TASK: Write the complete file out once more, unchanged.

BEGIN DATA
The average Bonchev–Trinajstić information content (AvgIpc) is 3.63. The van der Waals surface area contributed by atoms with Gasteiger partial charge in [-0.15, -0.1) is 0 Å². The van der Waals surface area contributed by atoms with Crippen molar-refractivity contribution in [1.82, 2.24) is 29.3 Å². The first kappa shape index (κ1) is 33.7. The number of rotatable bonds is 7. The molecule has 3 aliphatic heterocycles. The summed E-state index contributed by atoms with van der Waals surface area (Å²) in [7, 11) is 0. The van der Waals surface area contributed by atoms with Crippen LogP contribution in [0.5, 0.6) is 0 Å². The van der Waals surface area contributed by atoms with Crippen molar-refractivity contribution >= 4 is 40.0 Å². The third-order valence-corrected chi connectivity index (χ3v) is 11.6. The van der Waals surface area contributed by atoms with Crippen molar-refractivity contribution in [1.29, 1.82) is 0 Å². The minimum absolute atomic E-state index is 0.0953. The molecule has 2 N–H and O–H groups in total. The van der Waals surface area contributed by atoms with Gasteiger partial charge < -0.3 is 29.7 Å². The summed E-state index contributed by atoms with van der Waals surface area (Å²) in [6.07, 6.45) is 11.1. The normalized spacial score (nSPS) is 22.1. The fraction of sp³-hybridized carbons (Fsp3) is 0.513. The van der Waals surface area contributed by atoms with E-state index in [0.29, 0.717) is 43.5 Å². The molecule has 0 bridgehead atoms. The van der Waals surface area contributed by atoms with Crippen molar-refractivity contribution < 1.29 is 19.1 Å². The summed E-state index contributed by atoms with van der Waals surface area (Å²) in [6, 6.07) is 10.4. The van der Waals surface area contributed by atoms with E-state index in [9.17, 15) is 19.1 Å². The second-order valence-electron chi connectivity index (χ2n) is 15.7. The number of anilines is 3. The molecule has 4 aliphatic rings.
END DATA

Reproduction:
The average Bonchev–Trinajstić information content (AvgIpc) is 3.63. The van der Waals surface area contributed by atoms with Gasteiger partial charge in [-0.15, -0.1) is 0 Å². The van der Waals surface area contributed by atoms with Crippen molar-refractivity contribution in [1.82, 2.24) is 29.3 Å². The first kappa shape index (κ1) is 33.7. The number of rotatable bonds is 7. The molecule has 3 aliphatic heterocycles. The summed E-state index contributed by atoms with van der Waals surface area (Å²) in [7, 11) is 0. The van der Waals surface area contributed by atoms with Crippen LogP contribution in [0.5, 0.6) is 0 Å². The van der Waals surface area contributed by atoms with Crippen molar-refractivity contribution >= 4 is 40.0 Å². The third-order valence-corrected chi connectivity index (χ3v) is 11.6. The van der Waals surface area contributed by atoms with Crippen molar-refractivity contribution in [1.29, 1.82) is 0 Å². The minimum absolute atomic E-state index is 0.0953. The molecule has 2 N–H and O–H groups in total. The van der Waals surface area contributed by atoms with Gasteiger partial charge < -0.3 is 29.7 Å². The summed E-state index contributed by atoms with van der Waals surface area (Å²) in [6.07, 6.45) is 11.1. The normalized spacial score (nSPS) is 22.1. The fraction of sp³-hybridized carbons (Fsp3) is 0.513. The van der Waals surface area contributed by atoms with E-state index in [0.29, 0.717) is 43.5 Å². The molecule has 0 bridgehead atoms. The van der Waals surface area contributed by atoms with Crippen molar-refractivity contribution < 1.29 is 19.1 Å². The summed E-state index contributed by atoms with van der Waals surface area (Å²) in [6, 6.07) is 10.4. The van der Waals surface area contributed by atoms with E-state index in [9.17, 15) is 19.1 Å². The second-order valence-electron chi connectivity index (χ2n) is 15.7. The number of anilines is 3. The molecule has 4 aliphatic rings.